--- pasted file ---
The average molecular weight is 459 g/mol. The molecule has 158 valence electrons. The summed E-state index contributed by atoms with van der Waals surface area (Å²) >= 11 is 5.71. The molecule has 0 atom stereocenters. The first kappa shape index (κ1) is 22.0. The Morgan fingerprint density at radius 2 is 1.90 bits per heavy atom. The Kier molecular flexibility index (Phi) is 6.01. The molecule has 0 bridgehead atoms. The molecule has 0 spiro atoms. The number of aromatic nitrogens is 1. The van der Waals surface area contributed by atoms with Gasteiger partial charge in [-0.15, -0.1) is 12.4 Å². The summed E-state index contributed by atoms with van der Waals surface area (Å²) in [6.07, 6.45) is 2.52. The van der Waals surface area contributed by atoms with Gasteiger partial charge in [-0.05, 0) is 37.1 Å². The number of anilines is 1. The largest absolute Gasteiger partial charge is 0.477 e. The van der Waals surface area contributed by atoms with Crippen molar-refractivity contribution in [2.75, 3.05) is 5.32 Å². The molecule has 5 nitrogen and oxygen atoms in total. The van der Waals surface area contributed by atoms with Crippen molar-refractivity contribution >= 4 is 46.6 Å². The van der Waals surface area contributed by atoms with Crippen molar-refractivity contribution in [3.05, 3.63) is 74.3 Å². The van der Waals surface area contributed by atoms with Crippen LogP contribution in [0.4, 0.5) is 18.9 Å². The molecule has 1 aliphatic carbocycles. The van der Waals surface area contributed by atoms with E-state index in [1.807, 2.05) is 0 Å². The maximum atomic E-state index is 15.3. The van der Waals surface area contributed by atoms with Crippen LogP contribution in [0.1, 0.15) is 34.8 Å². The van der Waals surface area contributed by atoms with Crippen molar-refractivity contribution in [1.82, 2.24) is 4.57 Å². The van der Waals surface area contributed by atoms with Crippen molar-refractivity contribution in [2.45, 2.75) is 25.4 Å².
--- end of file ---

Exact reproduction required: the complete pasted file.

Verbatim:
The average molecular weight is 459 g/mol. The molecule has 158 valence electrons. The summed E-state index contributed by atoms with van der Waals surface area (Å²) >= 11 is 5.71. The molecule has 0 atom stereocenters. The first kappa shape index (κ1) is 22.0. The Morgan fingerprint density at radius 2 is 1.90 bits per heavy atom. The Kier molecular flexibility index (Phi) is 6.01. The molecule has 0 bridgehead atoms. The molecule has 0 spiro atoms. The number of aromatic nitrogens is 1. The van der Waals surface area contributed by atoms with Gasteiger partial charge in [-0.15, -0.1) is 12.4 Å². The summed E-state index contributed by atoms with van der Waals surface area (Å²) in [6.07, 6.45) is 2.52. The van der Waals surface area contributed by atoms with Gasteiger partial charge in [-0.05, 0) is 37.1 Å². The number of anilines is 1. The largest absolute Gasteiger partial charge is 0.477 e. The van der Waals surface area contributed by atoms with Crippen molar-refractivity contribution in [2.75, 3.05) is 5.32 Å². The molecule has 5 nitrogen and oxygen atoms in total. The van der Waals surface area contributed by atoms with Crippen molar-refractivity contribution >= 4 is 46.6 Å². The van der Waals surface area contributed by atoms with Crippen molar-refractivity contribution in [3.05, 3.63) is 74.3 Å². The van der Waals surface area contributed by atoms with Crippen LogP contribution in [0.4, 0.5) is 18.9 Å². The molecule has 1 aliphatic carbocycles. The van der Waals surface area contributed by atoms with E-state index in [1.807, 2.05) is 0 Å². The maximum atomic E-state index is 15.3. The van der Waals surface area contributed by atoms with Crippen LogP contribution in [0.1, 0.15) is 34.8 Å². The van der Waals surface area contributed by atoms with Crippen molar-refractivity contribution in [1.82, 2.24) is 4.57 Å². The van der Waals surface area contributed by atoms with Crippen molar-refractivity contribution in [2.45, 2.75) is 25.4 Å².